Norway: The economy picks up pace in Q2 as investment flourishes
August 29, 2019
The economy expanded 0.3% in the second quarter of 2019 in quarter-on-quarter seasonally-adjusted terms, after flatlining in Q1 (previously reported: -0.1% quarter-on-quarter). The mainland economy—which excludes petroleum activities and related ocean transport—increased a solid 0.7% in Q2, up from the upwardly revised first quarter’s 0.5% expansion (previously reported: +0.3% quarter-on-quarter) but short of market analysts’ expectations of a 0.8% increase. In annual terms, the economy contracted 0.7% in Q2, down notably from the first quarter’s revised 2.3% rise (previously reported: +2.5% year-on-year), while the mainland economy grew 0.3% in Q2, down from 3.7% in Q1.
In quarter-on-quarter seasonally-adjusted terms, private consumption rose 0.3% in Q2, which was down from Q1’s 0.5% rise and likely the result of weaker wage growth, despite an acceleration in private sector credit growth and a dip in the unemployment rate. Moreover, government consumption was stable at Q1’s 1.0% increase in Q2. Meanwhile, gross fixed capital formation jumped 2.8%, contrasting the 2.3% contraction in Q1; the rebound was driven by a sharp recovery in capital spending in the extraction and transportation sectors.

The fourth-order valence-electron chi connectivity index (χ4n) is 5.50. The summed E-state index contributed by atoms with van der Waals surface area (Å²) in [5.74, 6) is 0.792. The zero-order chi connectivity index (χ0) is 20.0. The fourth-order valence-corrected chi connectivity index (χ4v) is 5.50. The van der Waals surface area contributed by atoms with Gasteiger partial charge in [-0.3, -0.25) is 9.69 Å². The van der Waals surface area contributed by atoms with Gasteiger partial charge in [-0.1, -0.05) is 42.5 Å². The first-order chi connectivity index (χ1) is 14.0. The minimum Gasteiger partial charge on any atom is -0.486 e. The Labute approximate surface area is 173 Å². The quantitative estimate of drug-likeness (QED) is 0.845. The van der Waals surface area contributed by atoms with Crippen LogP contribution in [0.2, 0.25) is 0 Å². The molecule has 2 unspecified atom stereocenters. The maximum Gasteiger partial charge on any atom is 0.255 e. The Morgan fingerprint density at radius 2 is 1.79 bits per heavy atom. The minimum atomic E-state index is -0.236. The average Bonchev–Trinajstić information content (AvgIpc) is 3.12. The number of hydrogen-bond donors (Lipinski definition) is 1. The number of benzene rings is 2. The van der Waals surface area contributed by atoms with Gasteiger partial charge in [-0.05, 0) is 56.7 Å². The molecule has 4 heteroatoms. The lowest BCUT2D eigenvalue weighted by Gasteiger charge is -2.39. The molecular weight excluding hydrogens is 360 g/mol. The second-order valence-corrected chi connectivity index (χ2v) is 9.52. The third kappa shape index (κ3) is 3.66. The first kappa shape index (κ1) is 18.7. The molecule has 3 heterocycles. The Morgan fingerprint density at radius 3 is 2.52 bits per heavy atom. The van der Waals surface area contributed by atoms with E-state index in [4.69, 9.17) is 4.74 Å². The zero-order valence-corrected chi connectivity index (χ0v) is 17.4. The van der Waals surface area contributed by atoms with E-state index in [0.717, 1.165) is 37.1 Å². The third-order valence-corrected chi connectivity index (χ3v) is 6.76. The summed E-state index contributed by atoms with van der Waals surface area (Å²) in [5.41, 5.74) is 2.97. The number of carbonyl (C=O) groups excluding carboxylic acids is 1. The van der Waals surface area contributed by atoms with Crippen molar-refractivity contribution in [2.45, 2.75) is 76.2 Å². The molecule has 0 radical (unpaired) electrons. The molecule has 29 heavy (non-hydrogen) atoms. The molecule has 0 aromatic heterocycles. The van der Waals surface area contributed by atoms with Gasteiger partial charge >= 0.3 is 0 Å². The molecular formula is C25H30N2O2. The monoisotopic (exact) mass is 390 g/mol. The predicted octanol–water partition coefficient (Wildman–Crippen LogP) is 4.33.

On the external front, exports decreased 0.3% in Q2, largely due to a decline in exports of goods, contrasting the 2.0% increase in Q1. Import growth softened to 0.4% in Q2 from 3.3% in Q1. As a result, the external sector deducted 0.2 percentage points from economic growth in Q2, up from the 0.4 percentage points subtraction in Q1.
Going forward, healthy real wage gains and a tight labor market should support household spending for the remainder of 2019. Moreover, industrial production should be supported by increased investment into petroleum activities in recent months which bodes well for growth. Moving to 2020, the economy is expected to wane marginally at the onset of the year as a gloomier global growth backdrop and tighter monetary conditions weigh on the growth outlook.
Author: Steven Burke, Economist